The browser or device you are using is out of date. It has known security flaws and a limited feature set. You will not see all the features of some websites. Please update your browser. A list of the most popular browsers can be found below.
A Kuwaiti prisoner headed home from Guantánamo Bay on Wednesday morning, hours after the midterm election results put the U.S. Senate in the hands of Republican legislators who had vowed to stop the Obama Administration from closing the controversial detention facility.
Fawzi al-Odah, 37, is schedule to arrive in Kuwait Thursday, more than 13 years after he left his country to do humanitarian work and teach the Koran in Afghanistan. For more than a decade, the U.S. claimed to have evidence showing that al-Odah had been associated with Al-Qaeda and the Taliban, charges the detainee has always denied. He was cleared for transfer in July following a Periodic Review Board (PRB) hearing.
“We lack confidence in statements from other detainees that (al-Odah) was closely associated with Osama bin Laden or belonged to an Al-Qaeda cell in London,” the PRB ruling said.
“We are very happy,” said his father, Khalid al-Odah, a retired Kuwaiti Air Force colonel and businessman. The whole family is “thrilled and excited.”
In Kuwait, al-Odah will be kept under observation at a military hospital for about a week before being transferred to a rehabilitation center, where it is expected that he will undergo a one-year rehabilitation process, according to his father.
If al-Odah makes “progress” after six months, he will be allowed to work and be with his family during the day and return to the center at night. And if al-Odah is released, he will be monitored for an additional three years, which will include surveillance of his Internet use, his religious instruction, social network and financial activity. He will also be required to surrender his passport and will be unable to travel outside the country, according to his father and statements made by his legal team.
Al-Odah has said he was arrested by Pakistani authorities on November 18, 2001, when he was trying to leave Afghanistan through the Tora Bora mountain area, after the U.S. military campaign to oust the Taliban began. According to legal documents, he said he fell victim to local warlords and security forces, which were handing over Arabs to claim bounty being offered by the U.S. He arrived in Guantánamo on February 13, 2002, but had expected a brief stay. A letter to his parents dated a few months later assured them that the Americans were investigating his case and he would be found innocent and sent home.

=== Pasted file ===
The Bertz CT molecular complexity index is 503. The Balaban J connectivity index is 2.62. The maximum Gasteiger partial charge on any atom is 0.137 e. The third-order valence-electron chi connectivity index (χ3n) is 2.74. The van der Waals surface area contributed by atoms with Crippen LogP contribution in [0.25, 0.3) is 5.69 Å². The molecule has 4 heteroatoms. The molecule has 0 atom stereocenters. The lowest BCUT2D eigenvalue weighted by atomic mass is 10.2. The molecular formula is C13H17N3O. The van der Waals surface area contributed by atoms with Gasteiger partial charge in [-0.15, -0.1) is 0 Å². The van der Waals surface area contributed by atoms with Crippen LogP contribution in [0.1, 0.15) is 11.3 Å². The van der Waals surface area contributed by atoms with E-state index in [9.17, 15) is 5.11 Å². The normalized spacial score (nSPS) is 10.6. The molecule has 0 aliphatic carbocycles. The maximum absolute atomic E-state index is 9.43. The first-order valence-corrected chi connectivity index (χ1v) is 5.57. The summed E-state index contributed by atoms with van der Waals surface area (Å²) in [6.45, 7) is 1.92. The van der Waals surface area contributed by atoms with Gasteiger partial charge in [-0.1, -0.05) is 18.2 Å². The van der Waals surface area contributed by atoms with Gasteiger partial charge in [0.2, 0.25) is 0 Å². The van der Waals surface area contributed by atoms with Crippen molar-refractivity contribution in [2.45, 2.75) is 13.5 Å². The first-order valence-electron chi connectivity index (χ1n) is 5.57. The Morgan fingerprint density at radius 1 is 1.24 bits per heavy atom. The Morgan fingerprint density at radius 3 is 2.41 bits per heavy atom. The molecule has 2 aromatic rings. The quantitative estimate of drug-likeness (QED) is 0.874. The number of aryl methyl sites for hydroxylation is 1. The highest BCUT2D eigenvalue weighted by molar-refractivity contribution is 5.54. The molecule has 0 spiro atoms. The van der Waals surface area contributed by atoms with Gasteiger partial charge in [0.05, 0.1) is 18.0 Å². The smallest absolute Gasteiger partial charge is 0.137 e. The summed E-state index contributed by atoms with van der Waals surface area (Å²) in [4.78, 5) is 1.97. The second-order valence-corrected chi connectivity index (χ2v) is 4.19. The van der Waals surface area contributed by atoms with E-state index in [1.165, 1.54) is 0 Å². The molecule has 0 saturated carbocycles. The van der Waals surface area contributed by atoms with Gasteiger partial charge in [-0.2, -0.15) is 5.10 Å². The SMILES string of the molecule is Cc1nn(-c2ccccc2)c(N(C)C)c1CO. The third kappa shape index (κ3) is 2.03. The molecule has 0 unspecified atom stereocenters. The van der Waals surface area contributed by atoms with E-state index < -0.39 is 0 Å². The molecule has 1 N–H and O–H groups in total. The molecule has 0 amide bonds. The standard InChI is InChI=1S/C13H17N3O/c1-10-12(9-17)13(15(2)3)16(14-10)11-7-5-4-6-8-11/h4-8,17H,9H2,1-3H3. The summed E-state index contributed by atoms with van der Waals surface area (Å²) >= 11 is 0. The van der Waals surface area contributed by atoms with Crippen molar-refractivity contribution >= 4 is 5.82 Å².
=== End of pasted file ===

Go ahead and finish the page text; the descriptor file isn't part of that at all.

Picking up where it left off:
In total, 12 Kuwaitis have been held in Guantánamo. All but one, Fayiz al-Kandari, have been released. The U.S. has ordered al-Kandari’s continued detention because the PRB, comprising officials from U.S. government agencies, believes he “almost certainly retains an extremist mindset and had close ties with high-level Al-Qaeda leaders in the past."
Al-Kandari’s legal team disputes that assessment, saying it is not based on any evidence that has been made public. His lawyer, Retired Lt Col. Barry Wingard, wrote via email that his client was being held on the basis of “rumor,” and that the PRB ruling showed the hypocrisy of the Guantánamo detention system: “I'm afraid of you even though I can't prove you did anything,” wrote Wingard. “Because of that, I'm doubly afraid you might do something to me in the future since I punished you in the first place.”
Khalid al-Odah, who established the Kuwait Family Committee to assist the 12 Kuwaiti Guantánmo prisoners and their families, said he would continue to fight for al-Kandari’s freedom. He was among the first to challenge the George Bush Administration decision to send prisoners to Guantánamo and deny them due process. And he fought two Supreme Court cases on their behalf, the second of which saw the justices rule that Guantánamo prisoners have a constitutional right to challenge their detention in U.S. Federal Court.
Tom Wilner, a lawyer who represented al-Odah and al-Kandari during several years of their detention, said after al Odah’s release: “These men have been imprisoned not because of anything they did, or any threat they pose to the United States, but because of demagoguery on one side of the political aisle in the United States and the lack of courage on the other side to stand up to it and do what is right.” The result, he warned, was that Guantánamo “continues to be a symbol of American hypocrisy and a recruiting tool for terrorists around the world.”
Hagel said some prisoners had returned to the battlefield, but that closing Guantánamo was clearly in U.S. interests. Chairman of the Joint Chiefs of Staff Gen. Martin Dempsey added that those cleared for transfer “pose a low risk to our national security and that their ability to become recidivists is mitigated.”
The PRB was established in 2011 to reexamine the cases of prisoners previously marked for indefinite detention. It has approved the release of five prisoners, and has decided to continue to hold four others.
Al-Odah’s release leaves 79 of Guantanamo’s 148 prisoners currently cleared for transfer.
A few years ago at Khalid al-Odah’s house in Kuwait, another former Guantánamo detainee, Abdulaziz al-Shammari, told Al Jazeera of the moment in November 2005 when he was released and Fawzi al-Odah was left behind.
“The day I was to be released, I want to see the guys to say farewell,” al-Shammari said. “I saw Fawzi. (He) came down from the bed and hugged me and I could not help myself, I cried. Fawzi hit me playfully and said, ‘Get a grip, you are leaving.’ He said ‘No, don’t let (the Americans) see you cry.’ And that is the last time I saw him.”
Tuesday, it was al-Odah’s moment to bid farewell to al-Kandari.